Imagine Your Life with Type 1 Diabetes

Written by Luke and Jedi – Learn more here

Imagine walking through the kitchen and grabbing a snack off the counter or a handful or grapes or nuts and before you can eat them you have to stop – prick your finger, calculate how many carbohydrates are in them then calculate a dose of medicine, then deliver the dose either via a shot or a pump and then (if you are in range) you can eat.. imagine doing that for everything you eat. Every single time. 

Imagine having to know the nutritional content of absolutely everything you eat. Then using a calculation measure out a dose of medicine that you inject into your body. Now the doses change depending on time of day and activity level and actual nutritional breakdown of food (all carbs are not created equal) and different types of carbs require different amounts and timing of dosing. Now also imagine that these dosing needs are always changing and what worked yesterday may not work tomorrow and if you are tired or sick or stressed everything changes all over again. Nutritional labels aren’t very accurate and even our ratios are just “best estimates” so there is a lot of room for “error” because a working pancreas changes what it does based on a so many invisible and complex physiological factors that we can’t see. Now your dose may be exactly what you should have given but it doesn’t always work out that way (remember so many factors that affect how the body will react) and it often happens that you gave yourself too much to too little medicine leading to crummy feelings and the need to “fix” it with either more food or more medicine. (Oh and if you don’t want to eat it all or want more you have even more adjusting to do) Now imagine being surrounded by people who think if you are too high or too low you must be doing something wrong.  

Imagine doing this for virtually every single thing you eat. 


Now imagine this medicine you inject isn’t actually medicine at all, but it is a life sustaining hormone everyone’s body automatically makes unless they have type 1 diabetes. You need it like you need water, oxygen and food. So every shot is replacing something the body should be making for its self. Now imagine knowing that you need to inject it everyday multiple times for the rest of your life just to stay alive.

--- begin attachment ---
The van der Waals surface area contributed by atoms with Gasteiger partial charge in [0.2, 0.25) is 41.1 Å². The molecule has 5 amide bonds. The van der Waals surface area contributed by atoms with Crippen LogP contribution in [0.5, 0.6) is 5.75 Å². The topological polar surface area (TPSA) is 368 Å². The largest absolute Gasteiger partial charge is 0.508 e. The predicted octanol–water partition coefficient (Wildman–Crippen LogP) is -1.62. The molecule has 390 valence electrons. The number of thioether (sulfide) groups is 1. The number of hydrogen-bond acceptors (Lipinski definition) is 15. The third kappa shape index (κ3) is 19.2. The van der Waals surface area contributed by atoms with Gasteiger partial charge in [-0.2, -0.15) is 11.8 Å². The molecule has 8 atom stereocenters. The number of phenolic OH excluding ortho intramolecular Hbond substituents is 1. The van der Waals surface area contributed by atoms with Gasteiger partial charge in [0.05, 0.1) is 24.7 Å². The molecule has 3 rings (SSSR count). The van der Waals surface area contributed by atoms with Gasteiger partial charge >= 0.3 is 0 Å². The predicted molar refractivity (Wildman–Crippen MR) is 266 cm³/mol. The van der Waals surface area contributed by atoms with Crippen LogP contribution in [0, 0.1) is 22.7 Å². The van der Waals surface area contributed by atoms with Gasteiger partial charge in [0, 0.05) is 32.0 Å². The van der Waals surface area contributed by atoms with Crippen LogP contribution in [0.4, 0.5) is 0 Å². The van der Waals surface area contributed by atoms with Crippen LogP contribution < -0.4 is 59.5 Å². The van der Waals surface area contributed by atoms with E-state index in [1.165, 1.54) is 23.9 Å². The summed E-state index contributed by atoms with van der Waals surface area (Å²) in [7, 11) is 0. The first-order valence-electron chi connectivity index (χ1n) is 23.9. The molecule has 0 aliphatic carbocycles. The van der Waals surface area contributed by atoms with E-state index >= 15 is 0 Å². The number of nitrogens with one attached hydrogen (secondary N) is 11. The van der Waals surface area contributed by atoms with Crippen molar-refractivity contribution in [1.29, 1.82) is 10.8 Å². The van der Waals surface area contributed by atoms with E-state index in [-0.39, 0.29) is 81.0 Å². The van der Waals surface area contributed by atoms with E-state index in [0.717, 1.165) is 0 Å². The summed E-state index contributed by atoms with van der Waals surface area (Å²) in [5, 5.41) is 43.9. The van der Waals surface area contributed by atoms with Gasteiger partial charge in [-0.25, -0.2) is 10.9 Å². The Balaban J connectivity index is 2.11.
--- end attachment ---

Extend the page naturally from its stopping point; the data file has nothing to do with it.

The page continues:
Then imagine doing all this so quickly people don’t even realize it’s happening because you’ve done it so many times. Now imagine making it look easy since people can’t see all that is going on in our heads and in our bodies. And imagine a world where sometimes it is just easier to hide the fact that you have diabetes because often it is just easier then having to deal with all the misconceptions and negative stigma. 

Diabetes is not what people think it is. It is not give a shot and walk away. Just like your heart or lungs your pancreas is always working to keep you healthy and alive – unless you have type 1 diabetes.

The job no one wants – being a pancreas. 

It’s not easy being a pancreas – is the understatement of the year. No ones brain is set up to do this, but we try and we do the best we can. 

It is relentless and tiresome and constant.

So we do the best we can and we keep pushing for advancement and awareness so that we can keep
Luke as healthy and as happy as we can until there is a cure.

I believe sharing Luke’s story will help others begin to try to understand what life is like for one little boy living with type 1 diabetes. He doesn’t have to imagine all of this he lives it – I hope one day he will see a world without type 1 diabetes and just be able to grab a snack off the counter.


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